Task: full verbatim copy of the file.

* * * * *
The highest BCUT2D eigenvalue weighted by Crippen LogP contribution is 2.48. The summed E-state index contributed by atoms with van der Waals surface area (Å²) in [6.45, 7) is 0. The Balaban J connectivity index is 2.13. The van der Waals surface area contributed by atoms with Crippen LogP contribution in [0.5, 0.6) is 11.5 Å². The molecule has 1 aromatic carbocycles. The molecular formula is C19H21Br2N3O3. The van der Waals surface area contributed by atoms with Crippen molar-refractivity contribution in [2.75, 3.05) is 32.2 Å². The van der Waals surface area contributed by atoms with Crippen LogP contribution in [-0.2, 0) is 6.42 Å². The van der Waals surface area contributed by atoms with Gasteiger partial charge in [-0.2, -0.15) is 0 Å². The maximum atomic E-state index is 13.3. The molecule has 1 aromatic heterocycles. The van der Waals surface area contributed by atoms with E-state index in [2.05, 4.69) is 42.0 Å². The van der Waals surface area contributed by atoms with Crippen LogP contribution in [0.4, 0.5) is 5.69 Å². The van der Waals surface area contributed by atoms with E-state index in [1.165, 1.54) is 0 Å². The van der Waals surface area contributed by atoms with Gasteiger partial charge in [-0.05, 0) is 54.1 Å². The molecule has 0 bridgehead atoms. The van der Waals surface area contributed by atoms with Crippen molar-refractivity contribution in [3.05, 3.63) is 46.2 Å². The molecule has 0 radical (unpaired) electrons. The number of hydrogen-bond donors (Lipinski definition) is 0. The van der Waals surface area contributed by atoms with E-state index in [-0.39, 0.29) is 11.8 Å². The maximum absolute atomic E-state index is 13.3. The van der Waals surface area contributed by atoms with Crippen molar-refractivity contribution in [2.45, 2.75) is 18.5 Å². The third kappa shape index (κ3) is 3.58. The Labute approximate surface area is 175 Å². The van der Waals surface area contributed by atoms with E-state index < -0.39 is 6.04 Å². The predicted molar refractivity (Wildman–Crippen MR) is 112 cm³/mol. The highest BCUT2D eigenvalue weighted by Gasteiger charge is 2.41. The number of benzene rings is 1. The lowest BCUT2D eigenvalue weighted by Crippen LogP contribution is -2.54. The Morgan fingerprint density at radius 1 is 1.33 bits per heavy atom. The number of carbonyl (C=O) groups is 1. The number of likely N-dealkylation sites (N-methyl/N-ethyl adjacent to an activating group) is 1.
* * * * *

The highest BCUT2D eigenvalue weighted by Crippen LogP contribution is 2.48. The summed E-state index contributed by atoms with van der Waals surface area (Å²) in [6.45, 7) is 0. The Balaban J connectivity index is 2.13. The van der Waals surface area contributed by atoms with Crippen LogP contribution in [0.5, 0.6) is 11.5 Å². The molecule has 1 aromatic carbocycles. The molecular formula is C19H21Br2N3O3. The van der Waals surface area contributed by atoms with Crippen molar-refractivity contribution in [2.75, 3.05) is 32.2 Å². The van der Waals surface area contributed by atoms with Crippen LogP contribution in [-0.2, 0) is 6.42 Å². The van der Waals surface area contributed by atoms with Gasteiger partial charge in [-0.2, -0.15) is 0 Å². The maximum atomic E-state index is 13.3. The molecule has 1 aromatic heterocycles. The van der Waals surface area contributed by atoms with E-state index in [2.05, 4.69) is 42.0 Å². The van der Waals surface area contributed by atoms with Crippen LogP contribution in [0.4, 0.5) is 5.69 Å². The van der Waals surface area contributed by atoms with E-state index in [1.165, 1.54) is 0 Å². The van der Waals surface area contributed by atoms with Gasteiger partial charge in [-0.05, 0) is 54.1 Å². The molecule has 0 bridgehead atoms. The van der Waals surface area contributed by atoms with Crippen molar-refractivity contribution in [3.05, 3.63) is 46.2 Å². The molecule has 0 radical (unpaired) electrons. The number of hydrogen-bond donors (Lipinski definition) is 0. The van der Waals surface area contributed by atoms with E-state index in [-0.39, 0.29) is 11.8 Å². The maximum absolute atomic E-state index is 13.3. The van der Waals surface area contributed by atoms with Crippen molar-refractivity contribution in [2.45, 2.75) is 18.5 Å². The third kappa shape index (κ3) is 3.58. The Labute approximate surface area is 175 Å². The van der Waals surface area contributed by atoms with E-state index < -0.39 is 6.04 Å². The predicted molar refractivity (Wildman–Crippen MR) is 112 cm³/mol. The highest BCUT2D eigenvalue weighted by Gasteiger charge is 2.41. The number of benzene rings is 1. The lowest BCUT2D eigenvalue weighted by Crippen LogP contribution is -2.54. The Morgan fingerprint density at radius 1 is 1.33 bits per heavy atom. The number of carbonyl (C=O) groups is 1. The number of likely N-dealkylation sites (N-methyl/N-ethyl adjacent to an activating group) is 1.